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catuṣkoṭi (T. mu bzhi མུ་བཞི་; C. siju fenbie 四句分別) is translated as "four alternatives," "four possibilities," "four extremes," etc. The four aternatives are a form of argumentation used to categorize sets of propositions.[1]

A common example of is the "four extreme views" of the Madhyamaka school: existence, non-existence, both existences and non-existence, and niether existence nor non-existence.

This type of four-sided argument is also referred to as a tetralemma.

Structure of the argument

In particular, the catuṣkoṭi is a "four-cornered" system of argumentation that involves the systematic examination of each of the 4 possibilities of a proposition, P:

  1. P; that is being.
  2. not P; that is not being.
  3. P and not P; that is being and that is not being.
  4. not (P or not P); that is neither not being nor is that being.

These four statements hold the following properties: (1) each alternative is mutually exclusive (that is, one of, but no more than one of, the four statements is true) and (2) that all the alternatives are together exhaustive (that is, at least one of them must necessarily be true).[2] This system of logic not only provides a novel method of classifying propositions into logical alternatives, but also because it does so in such a manner that the alternatives are not dependent on the number of truth-values assumed in the system of logic.[2]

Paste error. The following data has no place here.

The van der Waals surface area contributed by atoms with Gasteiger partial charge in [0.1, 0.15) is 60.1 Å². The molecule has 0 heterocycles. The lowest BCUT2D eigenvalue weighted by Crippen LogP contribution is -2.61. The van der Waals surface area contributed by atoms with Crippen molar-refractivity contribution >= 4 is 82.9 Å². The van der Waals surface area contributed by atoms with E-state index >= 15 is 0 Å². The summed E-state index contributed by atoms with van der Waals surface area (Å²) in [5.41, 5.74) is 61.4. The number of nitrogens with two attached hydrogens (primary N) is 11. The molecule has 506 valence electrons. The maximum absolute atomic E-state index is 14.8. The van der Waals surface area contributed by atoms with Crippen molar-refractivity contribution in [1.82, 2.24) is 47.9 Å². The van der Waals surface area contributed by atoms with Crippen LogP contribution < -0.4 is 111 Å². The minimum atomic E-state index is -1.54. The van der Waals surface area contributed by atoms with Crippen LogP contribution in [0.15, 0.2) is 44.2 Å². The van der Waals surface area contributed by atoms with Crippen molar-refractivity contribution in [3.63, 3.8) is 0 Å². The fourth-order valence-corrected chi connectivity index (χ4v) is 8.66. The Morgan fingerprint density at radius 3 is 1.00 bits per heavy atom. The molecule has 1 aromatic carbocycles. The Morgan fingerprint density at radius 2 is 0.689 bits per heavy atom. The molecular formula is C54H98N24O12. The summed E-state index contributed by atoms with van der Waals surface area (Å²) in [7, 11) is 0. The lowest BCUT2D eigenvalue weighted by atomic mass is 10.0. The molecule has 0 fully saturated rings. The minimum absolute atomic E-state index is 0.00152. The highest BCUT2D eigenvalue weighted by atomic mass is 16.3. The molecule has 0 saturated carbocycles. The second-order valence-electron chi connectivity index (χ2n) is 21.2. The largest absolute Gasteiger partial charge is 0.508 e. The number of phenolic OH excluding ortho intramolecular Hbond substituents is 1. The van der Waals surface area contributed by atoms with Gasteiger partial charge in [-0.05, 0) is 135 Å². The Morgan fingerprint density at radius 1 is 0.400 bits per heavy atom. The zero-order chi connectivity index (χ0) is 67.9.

An example of a Catuṣkoṭi using the arbitrary proposition, "Animals understand love" as P would be:

  1. Animals understand love
  2. Animals do not understand love
  3. Animals both do and do not understand love
  4. Animals neither do nor do not understand love


  1. Buswell & Lopez 2014, s.v. catuṣkoṭi.
  2. 2.0 2.1 Jayatilleke 1967.


Further reading

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